Syndicated Columnists

Stealing the Show

My cousin Caroline, a teacher at the Broad Street School, right in the heart of my first-in district, asked me if I could visit her kindergarten class with the fire truck. She thought her students would love it. I agreed, and we set a date and time. I explained that I had transferred from Engine Co. 9 to Rescue Co. 1 a year ago, and the advanced life support fire department vehicle with lights, sirens, a stretcher, and lots of fun medical gadgets that I would be bringing to her kids would be even more fun than a boring old fire truck. After pleading unsuccessfully for me to arrange for the fire engine to come with us, she reluctantly agreed.


My partner Brian suggested that it might be a good idea to have the crew from Engine Co. 13 join us, as in his experience little kids love and respect fire trucks and firefighters.

“Nonsense,” I said. “All children understand the importance and awesomeness of ambulances, and every child worth half his weight in bandages wants to be a paramedic when they grow up!”

As soon as Rescue 1 showed up, it was abundantly clear that the kids loved the ambulance! My cousin, who is trained and actually quite adept at keeping a hoard of five- and six-year-olds under control relinquished command of her class to me. They could not get enough of my ambulance and climbed all over the inside, messed up the stretcher, got their greasy little fingerprints on everything, played with things they shouldn’t have been touching, and created such sweet mayhem I just couldn’t make them stop.

Honestly, I couldn’t make them stop! I ordered them to stop, demanded they stop, cried, begged and stomped my feet, but the madness continued, unabated.  

Brian, 20 years younger than me, a black belt in karate, and a commanding presence, managed to rein them in long enough to show them how to operate the sirens and lights. Then he stepped back; snorted a sinister chuckle; said something about kids loving ambulances; and stood alongside my cousin, shook his head in dismay, and watched as my “firetruck” was completely ransacked. I was overwhelmed. The lights and sirens were bad enough, but when they found the radio and figured out how to use it, I surrendered. After wrestling the mic out of their little fingers, I issued a Mayday:


“Rescue 1 to Fire Alarm, have Engine 13 respond to The Broad Street School Code C to assist the rescue on scene.”

“Roger Rescue 1, nature for the incoming company?”

“Crowd control.”

There! That should settle the little creatures down. In my head I imagined my saviors cresting the hill at the corner of Broad and Eddy, deck gun pumping 1000 gallons of water a minute, kindergarten kids being swept up in the flood, Brian and Cousin Caroline with their smug little grins washed off of their smug little faces and me, back in control of Rescue Co. 1!

I let the mayhem continue, knowing salvation was a minute away.

(1) Me and my grandson, Jaxon Chase.


“A real firetruck!” shouted one of the kids, and I knew my time in hell was nearly through. The little fiends dropped me and my ambulance like a hot potato and formed a single file line at Cousin Caroline’s request, stood like little awestruck angels as Engine Co. 13 slowed to a stop at the curb. One by one they asked questions, and the firefighters obliged, let them sit in the driver’s seat, let them touch certain things but not others, showed them how the truck worked, made them laugh, smile and jump for joy. And when the firefighters operated to pump for them, and let the kids use the booster line, guess who got wet? If you guessed the kids, you guessed wrong. Very wrong.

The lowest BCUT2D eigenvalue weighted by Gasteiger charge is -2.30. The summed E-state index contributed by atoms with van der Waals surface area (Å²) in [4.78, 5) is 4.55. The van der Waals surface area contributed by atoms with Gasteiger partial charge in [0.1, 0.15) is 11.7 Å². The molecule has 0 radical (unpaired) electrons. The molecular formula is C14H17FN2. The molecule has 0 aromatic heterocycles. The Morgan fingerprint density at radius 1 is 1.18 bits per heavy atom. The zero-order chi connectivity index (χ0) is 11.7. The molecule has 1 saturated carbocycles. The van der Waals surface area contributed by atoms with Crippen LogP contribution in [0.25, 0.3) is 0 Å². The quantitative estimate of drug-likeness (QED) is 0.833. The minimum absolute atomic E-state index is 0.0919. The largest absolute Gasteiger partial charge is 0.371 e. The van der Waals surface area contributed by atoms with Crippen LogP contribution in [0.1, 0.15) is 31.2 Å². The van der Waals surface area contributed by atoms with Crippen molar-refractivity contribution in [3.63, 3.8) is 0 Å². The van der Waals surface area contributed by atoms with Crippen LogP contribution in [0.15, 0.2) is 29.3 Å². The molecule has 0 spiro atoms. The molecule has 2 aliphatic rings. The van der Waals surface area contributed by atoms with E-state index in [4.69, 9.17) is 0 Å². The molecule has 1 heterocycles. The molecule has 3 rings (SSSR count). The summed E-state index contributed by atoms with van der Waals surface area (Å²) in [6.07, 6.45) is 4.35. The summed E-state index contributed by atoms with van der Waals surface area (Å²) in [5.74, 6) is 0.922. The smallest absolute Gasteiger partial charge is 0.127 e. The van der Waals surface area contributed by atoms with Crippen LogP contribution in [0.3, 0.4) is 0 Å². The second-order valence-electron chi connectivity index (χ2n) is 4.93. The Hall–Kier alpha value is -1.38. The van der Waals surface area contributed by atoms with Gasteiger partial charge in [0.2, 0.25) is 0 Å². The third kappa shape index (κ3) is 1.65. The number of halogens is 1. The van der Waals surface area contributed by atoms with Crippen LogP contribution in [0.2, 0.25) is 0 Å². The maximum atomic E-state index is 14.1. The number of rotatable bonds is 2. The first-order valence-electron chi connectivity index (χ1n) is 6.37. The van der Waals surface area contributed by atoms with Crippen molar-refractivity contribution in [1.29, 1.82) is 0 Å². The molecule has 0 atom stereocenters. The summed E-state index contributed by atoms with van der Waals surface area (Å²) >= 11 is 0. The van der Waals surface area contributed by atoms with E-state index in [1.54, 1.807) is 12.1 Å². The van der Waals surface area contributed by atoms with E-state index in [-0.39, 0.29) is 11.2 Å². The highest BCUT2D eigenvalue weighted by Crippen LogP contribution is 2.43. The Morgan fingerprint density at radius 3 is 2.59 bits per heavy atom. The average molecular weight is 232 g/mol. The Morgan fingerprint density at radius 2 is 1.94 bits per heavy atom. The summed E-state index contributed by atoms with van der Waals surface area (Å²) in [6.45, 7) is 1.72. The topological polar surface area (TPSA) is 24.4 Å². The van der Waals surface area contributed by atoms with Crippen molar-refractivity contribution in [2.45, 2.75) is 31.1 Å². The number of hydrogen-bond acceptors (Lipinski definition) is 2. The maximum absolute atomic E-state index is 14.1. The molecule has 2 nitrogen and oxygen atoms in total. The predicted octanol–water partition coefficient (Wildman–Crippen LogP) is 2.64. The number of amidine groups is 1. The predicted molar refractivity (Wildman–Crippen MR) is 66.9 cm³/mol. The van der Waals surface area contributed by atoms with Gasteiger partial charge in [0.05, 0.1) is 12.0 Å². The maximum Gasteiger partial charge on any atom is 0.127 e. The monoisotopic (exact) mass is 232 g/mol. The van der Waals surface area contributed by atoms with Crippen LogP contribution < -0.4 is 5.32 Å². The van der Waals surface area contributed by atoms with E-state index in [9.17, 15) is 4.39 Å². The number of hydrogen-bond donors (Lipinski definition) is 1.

Anyway, fun was had by all, and everybody learned something from our visit. Except for me, I still insist kids would love ambulances if not for the fire truck always showing up and stealing the show!


Categories: Syndicated Columnists

What Dilly Wants

EMScapades Cartoon - Tue, 04/23/2019 - 09:49
Categories: EMS, Syndicated Columnists

I’m with you…

Michael Morse - Rescuing Providence - Mon, 04/22/2019 - 09:52

I miss getting to work an hour early, picking up the paper from the ramp, the apparatus floor ghostly quiet, entering

Morning after a multi-alarm Thanksgiving Day fire in Salem, Massachusetts

the boot room, smoke mixed with sweat and leather, gear lined up, squared away, waiting for bodies to fill it.

I miss signing the accountability sheet, seeing who was already there, climbing the stairs and entering the day room, hot coffee ready, quiet now, before the banter begins.

I miss telling the person I relieved they’re “all set,” telling my officer, “I’m with you,” then catching up on the night’s events as the sun breaks the horizon and a new day begins.

It’s the mundane things I miss, almost as much as the fires and rescues. The routine, familiar things that made up my days on duty; the 0800 time signal, housework, washing the truck, checking the equipment, starting the generators and saws, fuelling up, district inspections and yes, even drilling.

There is an ebb and flow in the fire service; routine interrupted by chaos. The chaos gets the glory, but the routine keeps us sane. There is something timeless about that, the firefighters come and go, vehicles get replaced, but the spirit of the station never changes.

Yeah, I miss it, but every day I am grateful that I am aware it exists, and I was once a part of it.

Image Courtesy of Andrew Sievert

Categories: Syndicated Columnists

Rural EMS operations during an active-shooter incident

Syndicated Columnists - Mon, 04/22/2019 - 03:55
What can you do if you don’t expect sufficient law enforcement escort into the ‘warm zone’ to arrive in time?
Categories: Syndicated Columnists

The Routine

Michael Morse - Rescuing Providence - Fri, 04/19/2019 - 08:16

I miss getting to work an hour early, the apparatus floor ghostly quiet, the boot room waiting, smoke mixed with sweat and leather, gear lined up, squared away, waiting for bodies to fill it.